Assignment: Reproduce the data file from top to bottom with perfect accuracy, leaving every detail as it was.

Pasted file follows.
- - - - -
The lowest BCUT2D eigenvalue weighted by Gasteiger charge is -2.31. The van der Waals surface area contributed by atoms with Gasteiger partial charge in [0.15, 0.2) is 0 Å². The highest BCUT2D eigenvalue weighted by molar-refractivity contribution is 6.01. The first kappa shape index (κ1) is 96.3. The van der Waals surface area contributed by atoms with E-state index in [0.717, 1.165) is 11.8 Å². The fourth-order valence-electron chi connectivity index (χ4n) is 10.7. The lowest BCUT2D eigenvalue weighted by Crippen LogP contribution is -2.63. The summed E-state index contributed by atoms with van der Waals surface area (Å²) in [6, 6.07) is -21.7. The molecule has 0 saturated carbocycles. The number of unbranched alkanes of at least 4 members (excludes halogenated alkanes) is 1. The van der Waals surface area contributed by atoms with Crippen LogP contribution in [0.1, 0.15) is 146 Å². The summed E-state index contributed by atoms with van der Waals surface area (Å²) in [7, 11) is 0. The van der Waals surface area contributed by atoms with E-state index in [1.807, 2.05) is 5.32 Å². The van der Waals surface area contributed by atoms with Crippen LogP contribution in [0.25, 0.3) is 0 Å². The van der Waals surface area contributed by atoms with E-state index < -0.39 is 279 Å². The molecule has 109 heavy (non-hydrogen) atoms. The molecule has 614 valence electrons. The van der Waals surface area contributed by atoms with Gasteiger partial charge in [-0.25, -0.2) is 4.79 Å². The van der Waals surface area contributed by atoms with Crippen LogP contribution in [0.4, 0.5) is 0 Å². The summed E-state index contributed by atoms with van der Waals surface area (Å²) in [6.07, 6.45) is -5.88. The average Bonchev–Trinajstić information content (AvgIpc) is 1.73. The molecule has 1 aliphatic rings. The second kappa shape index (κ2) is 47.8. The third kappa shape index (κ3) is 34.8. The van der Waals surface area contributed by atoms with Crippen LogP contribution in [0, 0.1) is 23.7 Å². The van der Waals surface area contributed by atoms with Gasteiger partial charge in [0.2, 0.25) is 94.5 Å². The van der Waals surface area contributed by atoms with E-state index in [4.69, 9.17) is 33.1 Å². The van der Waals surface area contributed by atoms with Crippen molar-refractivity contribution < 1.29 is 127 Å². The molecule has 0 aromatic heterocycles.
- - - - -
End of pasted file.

The lowest BCUT2D eigenvalue weighted by Gasteiger charge is -2.31. The van der Waals surface area contributed by atoms with Gasteiger partial charge in [0.15, 0.2) is 0 Å². The highest BCUT2D eigenvalue weighted by molar-refractivity contribution is 6.01. The first kappa shape index (κ1) is 96.3. The van der Waals surface area contributed by atoms with E-state index in [0.717, 1.165) is 11.8 Å². The fourth-order valence-electron chi connectivity index (χ4n) is 10.7. The lowest BCUT2D eigenvalue weighted by Crippen LogP contribution is -2.63. The summed E-state index contributed by atoms with van der Waals surface area (Å²) in [6, 6.07) is -21.7. The molecule has 0 saturated carbocycles. The number of unbranched alkanes of at least 4 members (excludes halogenated alkanes) is 1. The van der Waals surface area contributed by atoms with Crippen LogP contribution in [0.1, 0.15) is 146 Å². The summed E-state index contributed by atoms with van der Waals surface area (Å²) in [7, 11) is 0. The van der Waals surface area contributed by atoms with E-state index in [1.807, 2.05) is 5.32 Å². The van der Waals surface area contributed by atoms with Crippen LogP contribution in [0.25, 0.3) is 0 Å². The van der Waals surface area contributed by atoms with E-state index < -0.39 is 279 Å². The molecule has 109 heavy (non-hydrogen) atoms. The molecule has 614 valence electrons. The van der Waals surface area contributed by atoms with Gasteiger partial charge in [-0.25, -0.2) is 4.79 Å². The van der Waals surface area contributed by atoms with Crippen LogP contribution in [0.4, 0.5) is 0 Å². The summed E-state index contributed by atoms with van der Waals surface area (Å²) in [6.07, 6.45) is -5.88. The average Bonchev–Trinajstić information content (AvgIpc) is 1.73. The molecule has 1 aliphatic rings. The second kappa shape index (κ2) is 47.8. The third kappa shape index (κ3) is 34.8. The van der Waals surface area contributed by atoms with Crippen LogP contribution in [0, 0.1) is 23.7 Å². The van der Waals surface area contributed by atoms with Gasteiger partial charge in [0.2, 0.25) is 94.5 Å². The van der Waals surface area contributed by atoms with E-state index in [4.69, 9.17) is 33.1 Å². The van der Waals surface area contributed by atoms with Crippen molar-refractivity contribution < 1.29 is 127 Å². The molecule has 0 aromatic heterocycles.